The first question that arises is, what is meant by the expression 'Court'. The learned Sessions Judge appears to have thought that the' Court which tried tke earlief case was not properly constituted, having apparently taken the view that the Court includes the jury. This indeed is the contention which has been pressed before us by the learned Government Pleader. In support of this contention he has relied on Emperor v. George Booth I.L.R. (1903) All. 211 King Emperor v. Jayram I.L.R. (1901) 25 Bom. 694 and Dattatraya Sadashiv Karve v. Emperor . In Emperor v. George Booth, the Local Government had by notification under Section 274 of the Code of Criminal Procedure directed that in trials by jury before a Court of Session the jury should consist of five, and it was held that a trial under Section 451 of the Code with a jury consisting of seven persons was held before a tribunal not properly constituted. King Emperor v. Jayram was a case in which the trial being with the aid of assessors and one of the assessors being ill, the trial commenced and ended with only one assessor; and it was held that the Court of Session had not been properly constituted and that there had been no legal trial. In Dattatraya Sadashiv Karve v. Emperor there was a reference under Section 307 and in the order of reference Niyogi and Bose JJ. pointed out that the jury are invested with a special status and given special powers;, and that the ultimate responsibility for all decisions within their sphere is meant to be theirs and theirs alone, and further that if the Judge disagrees, then his hands are very considerably tied. The question, however, that arose was whether the powers of the High Court on a reference under Section 307 are as extensive as its powers in an appeal from acquittal or a conviction when the trial is by jury or whether the High Court's powers are wider so that it can come to a conclusion different from the verdict of the jury on facts. In Section 307 the word used is ' Judge ' and not the Court. It is clear, therefore, that the precise question we are now concerned with did not arise in that case. The learned Government Header has further relied on the wording of Section 268 : '' All trials before a Court of Session shall be either by jury, or with the aid of assessors ', and he has contended that where the trial is by jury, it is the jury which really try the case, or at least the Judge and the jury functioning together. Reference may also be made to the language used in the proviso to Section 272, ' The same jury may try, or the same assessors may aid in the trial of, as many accused persons....' If the Court consists of the Judge and the jury together, it must be held that in this case the Court which tried the earlier case was not properly constituted. The expression ' Court of Justice ' is defined in Section 20 of the Indian Penal Code as a Judge who is empowered by law to act judicially alone, or a body of Judges which is empowered by law to act judicially as a body, when such Judge or body of Judges is acting judicially. There is no reference in this section to any jury. The parts of the Code of Criminal Procedure which are concerned with trials by jury, namely Sections 267 to 283 and Sections 286 to 308, contain several references to the Court and the jury. On a reading of those sections it appears to us clear that the intention of the Legislature was to draw a distinction between the Court and the jury, the distinction appearing most marked inter alia in Sections 280, 293 and 303. Sub-section (2) of Section 280 lays down that the foreman shall preside in the debates of the jury, deliver the verdict of the jury, and ask any information from the Court that is required by the jury or any of the jurors. Section 293 relates to the viewing by the jury or assessors of the place in which the offence charged is alleged to have been committed and it says that whenever the Court thinks that the jury or assessors should view the place in which the offence charged is alleged to have been committed, or any other place in which any other transaction material to the trial is alleged to have occurred, the Court shall make an order to that effect, and the jury or assessors shall be conducted in a body, under the care of an officer of the Court, to such place which shall be shown to them by a person appointed by the Court. Under Section 303 unless otherwise ordered by the Court, the jury shall return a verdict on all the charges on which the accused is tried, and' the Judge may ask them such questions as are necessary to ascertain what their verdict is. The use of the word ' Court' in the first part of the section is clearly intended to exclude the jury. Reference in this connection may also usefully be made to Sections 271, 272, 276, 278 and 279. It seems to us, therefore, that the language in the Criminal Procedure Code does not warrant the inference that the jury is a constituent element of the Court. It is also to be observed that before the stage is reached when the Court proceeds to .choose the jury uqder Section 276, when the Court is ready to commence the trial and the accused has appeared or has been brought before it, the charge is to be read out in Court; and explained to him, and he is to be asked whether he is guilty of the offence charged or claims to be tried. If the accused pleads guilty, the plea must be recorded and he must be convicted thereon (Section 271). If, however, the accused refuses to, or does not plead or if he claims to be tried, the Court then proceeds to choose jurors or assessors under the provisions of the Code (Section 272). This procedure was complied with in the trial of the applicants. It seems hardly possible to say that when the accused were questioned under Section 271 or when their pleas were recorded, the Court had no jurisdiction to do so. The Court thus had become seized of the case at a stage earlier than that at which the jury were to be chosen ; and if the Court had obtained jurisdiction at such earlier stage, seems to us difficult to say that on account of some error, however serious, committed by the presiding Judge in the choosing of the jury the Court ceased to be a Court of competent jurisdiction for the offence which was being tried. In King-Emperor v. Krishna Ayyar I.L.R. (1901) Mad. 641 five persons were charged before a Sessions Judge, sitting with assessors, with having committed dacoity with murder, under Section 396, Indian Penal Code, and a sixth with abetting them. The abettor was acquitted. He was, however, subsequently charged before the Sessions Judge, sitting with a jury, with receiving stolen property knowing that it had been obtained by dacoity, under Section 412 of the Indian Penal Code. The jury returned a verdict of guilty, and the accused was convicted and sentenced. The facts.on which the accused was convicted of receiving stolen property were the same as those upon which he had been acquitted of abetment of dacoity with murder, the dacoity by which the stolen property alleged to have been received being the same as that which had formed the subject of the previous charge. It was contended that the Court had power to try the accused a second time under Sub-section (4) of Section 403 of the Criminal Procedure Code, inasmuch as a charge of receiving stolen property must be tried by a jury ; and that in consequence the Court by which the accused had first been tried was not a Court competent to try the present case. It was held that the conviction was bad as the Court of Session was competent to try the offence of receiving stolen property, and that the charge of receiving stolen property not being a charge triable with the aid of assessors, it was open to the Judge to empanel a jury to try it. It was also remarked that even if the Judge had proceeded to try the case with the aid of assessors before the Court had recorded its finding, the trial would not have been invalid on that ground only, and if the Judge had convicted, the conviction could not have been impeached (Section 536(2) of the Code of Criminal Procedure). It is clear that in this case the expressions 'Court' and 'Judge' were regarded as interchangeable terms in the context of Section 403.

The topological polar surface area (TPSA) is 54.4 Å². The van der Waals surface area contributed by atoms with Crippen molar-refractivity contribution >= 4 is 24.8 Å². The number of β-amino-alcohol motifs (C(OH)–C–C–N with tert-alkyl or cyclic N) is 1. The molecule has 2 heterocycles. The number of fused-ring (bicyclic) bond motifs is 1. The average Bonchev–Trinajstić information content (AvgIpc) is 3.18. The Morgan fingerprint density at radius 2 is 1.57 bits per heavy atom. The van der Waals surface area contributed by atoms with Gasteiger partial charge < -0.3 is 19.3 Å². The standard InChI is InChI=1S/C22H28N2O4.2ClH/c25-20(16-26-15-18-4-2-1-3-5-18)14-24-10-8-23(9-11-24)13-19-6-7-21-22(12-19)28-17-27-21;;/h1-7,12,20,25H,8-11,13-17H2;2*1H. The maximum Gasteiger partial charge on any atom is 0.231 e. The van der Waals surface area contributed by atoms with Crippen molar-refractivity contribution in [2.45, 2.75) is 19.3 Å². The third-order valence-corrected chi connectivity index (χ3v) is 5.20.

4. In Emperor v. Pmdu Kusha the expression ' nullity ' has no doubt been used, but it is also clear that it was not held that the proceedings were entirely void on account of any reason similar to the grounds mentioned in Section 530 of the Criminal Procedure Code. All that appears to have been meant was that the proceedings were so seriously vitiated by the jury being in excess of the legal number that the conviction of the appellants could not possibly be sustained- It is true that reliance was placed on Emperor v. George Booth, in which on the facts of that case it was held that the tribunal had not been properly constituted. The expression 'tribunal', however, is not one which is to be found in the Criminal Procedure Code ; it was no doubt meant to refer to the conjunction of the Judge and the jury functioning together, and cannot be regarded as a phraseology strictly in conformity with the language of the Code. The very fact that in Pmdu Kusha's case their Lordships went out of their way to make certain observations with regard to the accused persons who were not before them and specifically said that they were not bound by the judgment appears tcfshow, in our opinion, that the expression ' nullity ' used by them was not intended to be taken in all its implications. Beaumont C. J, took care, further, to word the actual order that was made in these words, ' All we do is set aside the conviction of the appellants on the ground that the trial was held by a Court not competent to hold it'. These observations were no doubt obiter, but they give an indication, in our opinion, of the meaning intended by the use of the expression ' nullity ' in the judgment;